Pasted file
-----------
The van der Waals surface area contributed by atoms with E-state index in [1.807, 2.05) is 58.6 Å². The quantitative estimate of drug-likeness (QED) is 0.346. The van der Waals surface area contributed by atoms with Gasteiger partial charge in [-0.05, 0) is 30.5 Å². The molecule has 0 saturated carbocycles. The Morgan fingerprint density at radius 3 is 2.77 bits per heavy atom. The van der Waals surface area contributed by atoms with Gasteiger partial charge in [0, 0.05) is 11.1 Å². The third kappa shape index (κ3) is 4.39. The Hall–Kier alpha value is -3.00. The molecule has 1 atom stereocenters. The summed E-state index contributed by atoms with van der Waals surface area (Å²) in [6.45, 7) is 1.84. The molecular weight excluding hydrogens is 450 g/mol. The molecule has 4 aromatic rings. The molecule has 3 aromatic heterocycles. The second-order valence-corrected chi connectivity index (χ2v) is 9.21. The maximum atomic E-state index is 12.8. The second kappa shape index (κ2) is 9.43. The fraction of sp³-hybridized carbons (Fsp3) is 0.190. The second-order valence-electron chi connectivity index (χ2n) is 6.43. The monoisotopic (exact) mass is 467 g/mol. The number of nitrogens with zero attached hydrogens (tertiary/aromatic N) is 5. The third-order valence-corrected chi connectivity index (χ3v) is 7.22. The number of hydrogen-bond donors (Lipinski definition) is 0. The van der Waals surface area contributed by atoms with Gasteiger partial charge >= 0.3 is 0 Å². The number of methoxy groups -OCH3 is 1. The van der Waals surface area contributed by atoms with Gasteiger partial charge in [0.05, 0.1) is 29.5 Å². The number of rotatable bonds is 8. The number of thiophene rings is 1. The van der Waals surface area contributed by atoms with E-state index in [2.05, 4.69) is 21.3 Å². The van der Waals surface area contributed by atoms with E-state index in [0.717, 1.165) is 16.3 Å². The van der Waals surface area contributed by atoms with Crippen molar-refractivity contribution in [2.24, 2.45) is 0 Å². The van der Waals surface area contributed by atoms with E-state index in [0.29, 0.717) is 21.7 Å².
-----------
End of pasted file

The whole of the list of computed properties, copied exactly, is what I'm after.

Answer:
The van der Waals surface area contributed by atoms with E-state index in [1.807, 2.05) is 58.6 Å². The quantitative estimate of drug-likeness (QED) is 0.346. The van der Waals surface area contributed by atoms with Gasteiger partial charge in [-0.05, 0) is 30.5 Å². The molecule has 0 saturated carbocycles. The Morgan fingerprint density at radius 3 is 2.77 bits per heavy atom. The van der Waals surface area contributed by atoms with Gasteiger partial charge in [0, 0.05) is 11.1 Å². The third kappa shape index (κ3) is 4.39. The Hall–Kier alpha value is -3.00. The molecule has 1 atom stereocenters. The summed E-state index contributed by atoms with van der Waals surface area (Å²) in [6.45, 7) is 1.84. The molecular weight excluding hydrogens is 450 g/mol. The molecule has 4 aromatic rings. The molecule has 3 aromatic heterocycles. The second-order valence-corrected chi connectivity index (χ2v) is 9.21. The maximum atomic E-state index is 12.8. The second kappa shape index (κ2) is 9.43. The fraction of sp³-hybridized carbons (Fsp3) is 0.190. The second-order valence-electron chi connectivity index (χ2n) is 6.43. The monoisotopic (exact) mass is 467 g/mol. The number of nitrogens with zero attached hydrogens (tertiary/aromatic N) is 5. The third-order valence-corrected chi connectivity index (χ3v) is 7.22. The number of hydrogen-bond donors (Lipinski definition) is 0. The van der Waals surface area contributed by atoms with Gasteiger partial charge >= 0.3 is 0 Å². The number of methoxy groups -OCH3 is 1. The van der Waals surface area contributed by atoms with Gasteiger partial charge in [0.05, 0.1) is 29.5 Å². The number of rotatable bonds is 8. The number of thiophene rings is 1. The van der Waals surface area contributed by atoms with E-state index in [2.05, 4.69) is 21.3 Å². The van der Waals surface area contributed by atoms with E-state index in [0.717, 1.165) is 16.3 Å². The van der Waals surface area contributed by atoms with Crippen molar-refractivity contribution in [2.24, 2.45) is 0 Å². The van der Waals surface area contributed by atoms with E-state index in [0.29, 0.717) is 21.7 Å².